“Frankenstein; or, The Modern Prometheus” Review

One of the most popular literary genres originated in the distant 19th century, when 18-year-old girl Mary Godwin, in Byron’s villa, had a dream about a pale scientist leaning over a creature he gathered together from dead body parts. This short dream served as the basis for the creation of a novel about a scientist whose genius led him to the border of madness.

The novel not only became the ancestor of horror, but also proved as the foundation for the popular genre of science fiction. It makes no sense to talk about the dozens of films and adaptations. Everyone knows the story of the “mad” scientist and his monster. But not everyone knows what really lies between the pages of this popular novel. It is time for someone to shake off the dust from this story and put everything in order. 

The story of Victor Frankenstein and his monster is already so common that the true symbol in “Frankenstein” has already been lost. Young student Viktor comes up with a crazy idea. The idea is simple, but the implementation is much more complicated. Frankenstein wants to resurrect dead flesh, but not just a dead man; he collects him from a multitude of dead body parts, starting from scratch. In the end, Victor does what he desired and the creature comes to life.

I want to immediately warn all future readers that the novel is not about the monster, but about its creator. Also, it makes no sense to talk about the originality of the novel, as it is the first of its kind. The plot is interesting, but the review would not be fair if it didn’t mention a huge number of negative points. 

The novel is stretched too much, and instead of giving the reader a story about the monster, we are given a story about a spineless scientist and his tormented reflections about what kind of monster he created.

The great moments of the novel can be counted on the fingers of one hand. And, by the way, in all of these moments, there is a monster. The image of the protagonist of the novel, Victor Frankenstein, turns out to be completely different from how it is presented in numerous film versions. The young scientist, while creating the monster, does not shout, “It’s alive!” does not laugh like a deranged madman, and certainly is not proud of his creation.

First of all, Victor is frightened, falls ill for several months, and then leaves for another country. On the one hand, this is a very interesting move. The creator was frightened of his creation, realizing all his guilt and frivolity. On the other hand, if he tried to figure out what he had done, there would not be so many misfortunes in his life. As an ordinary person, Frankenstein escapes from the problem, instead of understanding why it happened. And when Victor gets a chance to fix everything, he misses it because of his own egoism. This is a huge positive element of the novel. The realistic depiction really shines here.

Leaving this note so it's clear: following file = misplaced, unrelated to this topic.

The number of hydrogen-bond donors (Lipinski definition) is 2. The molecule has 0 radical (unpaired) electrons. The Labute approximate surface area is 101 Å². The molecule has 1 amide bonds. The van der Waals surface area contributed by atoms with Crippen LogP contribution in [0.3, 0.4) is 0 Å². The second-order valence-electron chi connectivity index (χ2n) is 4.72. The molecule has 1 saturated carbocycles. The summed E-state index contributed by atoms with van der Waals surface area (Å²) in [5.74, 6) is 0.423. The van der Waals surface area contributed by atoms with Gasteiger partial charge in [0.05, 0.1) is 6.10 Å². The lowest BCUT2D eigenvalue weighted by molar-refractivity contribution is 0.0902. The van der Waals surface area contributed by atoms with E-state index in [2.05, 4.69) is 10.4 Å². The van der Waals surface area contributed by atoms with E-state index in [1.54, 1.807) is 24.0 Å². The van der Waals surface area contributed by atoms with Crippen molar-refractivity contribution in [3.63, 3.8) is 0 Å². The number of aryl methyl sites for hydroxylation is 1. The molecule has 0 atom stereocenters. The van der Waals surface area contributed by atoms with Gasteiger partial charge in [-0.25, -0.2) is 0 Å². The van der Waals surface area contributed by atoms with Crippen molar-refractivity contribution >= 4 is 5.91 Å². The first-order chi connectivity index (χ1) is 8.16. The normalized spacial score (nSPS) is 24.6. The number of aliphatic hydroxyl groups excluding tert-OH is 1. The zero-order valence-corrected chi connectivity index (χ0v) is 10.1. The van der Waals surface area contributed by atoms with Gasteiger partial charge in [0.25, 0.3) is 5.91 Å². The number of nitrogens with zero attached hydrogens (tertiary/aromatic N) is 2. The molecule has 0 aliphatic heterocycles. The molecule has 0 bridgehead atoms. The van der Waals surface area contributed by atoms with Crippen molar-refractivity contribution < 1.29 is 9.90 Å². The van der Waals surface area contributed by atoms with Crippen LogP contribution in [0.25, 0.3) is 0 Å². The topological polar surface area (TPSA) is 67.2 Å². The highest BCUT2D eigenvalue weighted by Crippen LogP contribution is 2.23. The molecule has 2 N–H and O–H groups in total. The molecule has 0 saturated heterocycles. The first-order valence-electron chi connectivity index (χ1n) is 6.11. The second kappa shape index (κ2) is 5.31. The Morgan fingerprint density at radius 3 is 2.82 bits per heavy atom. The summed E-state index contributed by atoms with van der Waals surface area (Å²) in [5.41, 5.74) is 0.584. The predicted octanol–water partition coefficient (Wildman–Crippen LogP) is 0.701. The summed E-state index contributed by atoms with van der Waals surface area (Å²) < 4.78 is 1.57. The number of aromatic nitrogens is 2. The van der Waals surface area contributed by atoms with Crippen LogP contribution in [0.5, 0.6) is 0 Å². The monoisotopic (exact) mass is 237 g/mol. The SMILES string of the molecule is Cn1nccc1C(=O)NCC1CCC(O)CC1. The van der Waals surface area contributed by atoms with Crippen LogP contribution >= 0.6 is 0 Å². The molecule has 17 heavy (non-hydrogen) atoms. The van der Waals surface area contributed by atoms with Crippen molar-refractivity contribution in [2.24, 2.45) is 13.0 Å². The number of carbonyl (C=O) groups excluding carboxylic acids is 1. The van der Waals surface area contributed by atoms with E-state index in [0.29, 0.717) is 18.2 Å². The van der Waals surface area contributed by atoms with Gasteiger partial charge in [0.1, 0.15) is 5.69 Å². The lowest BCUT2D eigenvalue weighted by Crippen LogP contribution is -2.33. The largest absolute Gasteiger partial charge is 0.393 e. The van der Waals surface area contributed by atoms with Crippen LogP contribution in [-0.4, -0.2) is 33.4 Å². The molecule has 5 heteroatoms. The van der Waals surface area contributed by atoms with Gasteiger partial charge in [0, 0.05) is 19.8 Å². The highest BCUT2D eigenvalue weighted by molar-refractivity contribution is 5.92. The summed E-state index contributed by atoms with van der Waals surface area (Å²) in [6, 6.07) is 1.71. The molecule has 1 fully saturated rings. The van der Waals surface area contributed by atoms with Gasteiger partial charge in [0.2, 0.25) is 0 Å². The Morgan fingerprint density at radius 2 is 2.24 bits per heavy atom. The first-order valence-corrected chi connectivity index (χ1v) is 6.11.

The character of the monster is simply incomparable. Waking up as an abandoned “child,” the monster begins to look for a place in this huge world. For many years he wanders alone, searching for some food and warmth. All his attempts to get closer to people end unsuccessfully. And in order to somehow interact with the environment, the monster learns to talk and survive. The character turns out to be tragic, but the classics cannot be classics without tragic heroes. However, all the characters of the novel are tragic in their own way.

Secondary characters are created superficially and do not even need much focus. When you take a book in your hands you want to plunge into it completely, but this will not be possible without the proper atmosphere. Some writers manage to keep the reader in suspense, and some writers simply don’t care about it. Mary Shelley, in parts of the novel, succeeded in this, but the atmosphere appears only when focusing on the monster. For this genre, the atmosphere is the most important element, and it is a disappointment that in this novel it was not given proper attention. 

This novel is not devoid of its stylistic features, but it is immediately clear that Mary Shelley was a novice in the writing business when she wrote “Frankenstein.” Where there is no atmosphere, there is no style. The author was able to present an interesting story, but told it in a boring way. The book has a large amount of unnecessary descriptions, which significantly reduces the literary value of the novel. 

 

Conclusion

 

It is not clear who can enjoy this novel fully. The novel became a classic only because of its age and did not pass the test of time. Such novels are analyzed in schools with the attempt to understand what the author wanted to say, but the text in “Frankenstein” does not make much sense.

 

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Author: thegameofnerds

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